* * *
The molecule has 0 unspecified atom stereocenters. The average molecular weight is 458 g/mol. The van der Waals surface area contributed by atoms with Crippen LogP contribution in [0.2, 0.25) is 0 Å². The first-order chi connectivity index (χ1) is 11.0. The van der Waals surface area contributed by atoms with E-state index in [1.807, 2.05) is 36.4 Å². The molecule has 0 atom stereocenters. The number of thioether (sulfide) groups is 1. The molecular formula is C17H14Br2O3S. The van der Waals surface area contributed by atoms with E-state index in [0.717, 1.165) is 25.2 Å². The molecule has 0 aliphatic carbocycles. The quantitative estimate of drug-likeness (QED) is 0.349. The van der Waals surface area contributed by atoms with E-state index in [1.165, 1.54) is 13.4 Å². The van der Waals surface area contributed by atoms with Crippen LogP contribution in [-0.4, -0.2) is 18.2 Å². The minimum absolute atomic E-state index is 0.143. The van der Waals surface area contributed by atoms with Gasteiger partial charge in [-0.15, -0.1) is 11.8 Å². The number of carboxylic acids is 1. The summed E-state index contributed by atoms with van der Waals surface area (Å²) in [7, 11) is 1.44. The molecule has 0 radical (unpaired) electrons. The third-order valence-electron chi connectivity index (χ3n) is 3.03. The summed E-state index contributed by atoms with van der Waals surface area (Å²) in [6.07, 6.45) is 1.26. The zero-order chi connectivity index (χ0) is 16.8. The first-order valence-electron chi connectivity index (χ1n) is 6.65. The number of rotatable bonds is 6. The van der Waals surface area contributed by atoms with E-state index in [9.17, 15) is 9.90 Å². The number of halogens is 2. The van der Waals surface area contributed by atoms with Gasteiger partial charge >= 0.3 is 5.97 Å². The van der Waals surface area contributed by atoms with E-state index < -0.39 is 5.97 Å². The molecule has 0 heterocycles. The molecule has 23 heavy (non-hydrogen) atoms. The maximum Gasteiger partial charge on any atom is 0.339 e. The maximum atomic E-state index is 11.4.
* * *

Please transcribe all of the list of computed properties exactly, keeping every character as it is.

The molecule has 0 unspecified atom stereocenters. The average molecular weight is 458 g/mol. The van der Waals surface area contributed by atoms with Crippen LogP contribution in [0.2, 0.25) is 0 Å². The first-order chi connectivity index (χ1) is 11.0. The van der Waals surface area contributed by atoms with E-state index in [1.807, 2.05) is 36.4 Å². The molecule has 0 atom stereocenters. The number of thioether (sulfide) groups is 1. The molecular formula is C17H14Br2O3S. The van der Waals surface area contributed by atoms with E-state index in [0.717, 1.165) is 25.2 Å². The molecule has 0 aliphatic carbocycles. The quantitative estimate of drug-likeness (QED) is 0.349. The van der Waals surface area contributed by atoms with E-state index in [1.165, 1.54) is 13.4 Å². The van der Waals surface area contributed by atoms with Crippen LogP contribution in [-0.4, -0.2) is 18.2 Å². The minimum absolute atomic E-state index is 0.143. The van der Waals surface area contributed by atoms with Gasteiger partial charge in [-0.15, -0.1) is 11.8 Å². The number of carboxylic acids is 1. The summed E-state index contributed by atoms with van der Waals surface area (Å²) in [7, 11) is 1.44. The molecule has 0 radical (unpaired) electrons. The third-order valence-electron chi connectivity index (χ3n) is 3.03. The summed E-state index contributed by atoms with van der Waals surface area (Å²) in [6.07, 6.45) is 1.26. The zero-order chi connectivity index (χ0) is 16.8. The first-order valence-electron chi connectivity index (χ1n) is 6.65. The number of rotatable bonds is 6. The van der Waals surface area contributed by atoms with E-state index in [9.17, 15) is 9.90 Å². The number of halogens is 2. The van der Waals surface area contributed by atoms with Gasteiger partial charge >= 0.3 is 5.97 Å². The van der Waals surface area contributed by atoms with E-state index < -0.39 is 5.97 Å². The molecule has 0 heterocycles. The molecule has 23 heavy (non-hydrogen) atoms. The maximum Gasteiger partial charge on any atom is 0.339 e. The maximum atomic E-state index is 11.4.